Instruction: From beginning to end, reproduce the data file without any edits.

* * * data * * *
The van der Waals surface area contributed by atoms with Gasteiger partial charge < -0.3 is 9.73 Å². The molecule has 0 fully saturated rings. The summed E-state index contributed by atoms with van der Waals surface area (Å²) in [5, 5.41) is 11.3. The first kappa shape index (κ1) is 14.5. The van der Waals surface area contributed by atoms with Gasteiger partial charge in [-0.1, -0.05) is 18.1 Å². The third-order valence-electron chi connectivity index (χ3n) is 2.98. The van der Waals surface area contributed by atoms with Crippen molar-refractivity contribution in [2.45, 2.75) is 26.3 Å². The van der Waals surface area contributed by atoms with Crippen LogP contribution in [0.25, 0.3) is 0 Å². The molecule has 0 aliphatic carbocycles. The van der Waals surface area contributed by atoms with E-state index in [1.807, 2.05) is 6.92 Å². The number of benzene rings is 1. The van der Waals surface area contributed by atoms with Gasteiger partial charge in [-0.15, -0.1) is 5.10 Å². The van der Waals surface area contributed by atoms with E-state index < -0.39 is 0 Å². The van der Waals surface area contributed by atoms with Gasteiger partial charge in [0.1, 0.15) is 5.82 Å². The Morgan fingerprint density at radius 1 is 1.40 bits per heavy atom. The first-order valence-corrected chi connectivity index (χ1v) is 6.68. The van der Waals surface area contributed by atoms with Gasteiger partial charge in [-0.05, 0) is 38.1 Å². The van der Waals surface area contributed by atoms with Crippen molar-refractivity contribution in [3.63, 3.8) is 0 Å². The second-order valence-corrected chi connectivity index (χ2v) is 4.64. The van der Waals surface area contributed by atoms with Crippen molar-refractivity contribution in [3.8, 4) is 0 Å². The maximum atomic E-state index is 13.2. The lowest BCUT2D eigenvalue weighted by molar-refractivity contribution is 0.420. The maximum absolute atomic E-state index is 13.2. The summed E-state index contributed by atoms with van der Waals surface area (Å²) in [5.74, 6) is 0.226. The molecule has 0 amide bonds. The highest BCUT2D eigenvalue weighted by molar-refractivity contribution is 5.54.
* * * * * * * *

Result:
The van der Waals surface area contributed by atoms with Gasteiger partial charge < -0.3 is 9.73 Å². The molecule has 0 fully saturated rings. The summed E-state index contributed by atoms with van der Waals surface area (Å²) in [5, 5.41) is 11.3. The first kappa shape index (κ1) is 14.5. The van der Waals surface area contributed by atoms with Gasteiger partial charge in [-0.1, -0.05) is 18.1 Å². The third-order valence-electron chi connectivity index (χ3n) is 2.98. The van der Waals surface area contributed by atoms with Crippen molar-refractivity contribution in [2.45, 2.75) is 26.3 Å². The van der Waals surface area contributed by atoms with Crippen LogP contribution in [0.25, 0.3) is 0 Å². The molecule has 0 aliphatic carbocycles. The van der Waals surface area contributed by atoms with E-state index in [1.807, 2.05) is 6.92 Å². The number of benzene rings is 1. The van der Waals surface area contributed by atoms with Gasteiger partial charge in [-0.15, -0.1) is 5.10 Å². The van der Waals surface area contributed by atoms with E-state index < -0.39 is 0 Å². The van der Waals surface area contributed by atoms with Gasteiger partial charge in [0.1, 0.15) is 5.82 Å². The Morgan fingerprint density at radius 1 is 1.40 bits per heavy atom. The first-order valence-corrected chi connectivity index (χ1v) is 6.68. The van der Waals surface area contributed by atoms with Gasteiger partial charge in [-0.05, 0) is 38.1 Å². The van der Waals surface area contributed by atoms with Crippen molar-refractivity contribution in [3.63, 3.8) is 0 Å². The second-order valence-corrected chi connectivity index (χ2v) is 4.64. The van der Waals surface area contributed by atoms with Crippen molar-refractivity contribution in [3.8, 4) is 0 Å². The maximum atomic E-state index is 13.2. The lowest BCUT2D eigenvalue weighted by molar-refractivity contribution is 0.420. The maximum absolute atomic E-state index is 13.2. The summed E-state index contributed by atoms with van der Waals surface area (Å²) in [5.74, 6) is 0.226. The molecule has 0 amide bonds. The highest BCUT2D eigenvalue weighted by molar-refractivity contribution is 5.54.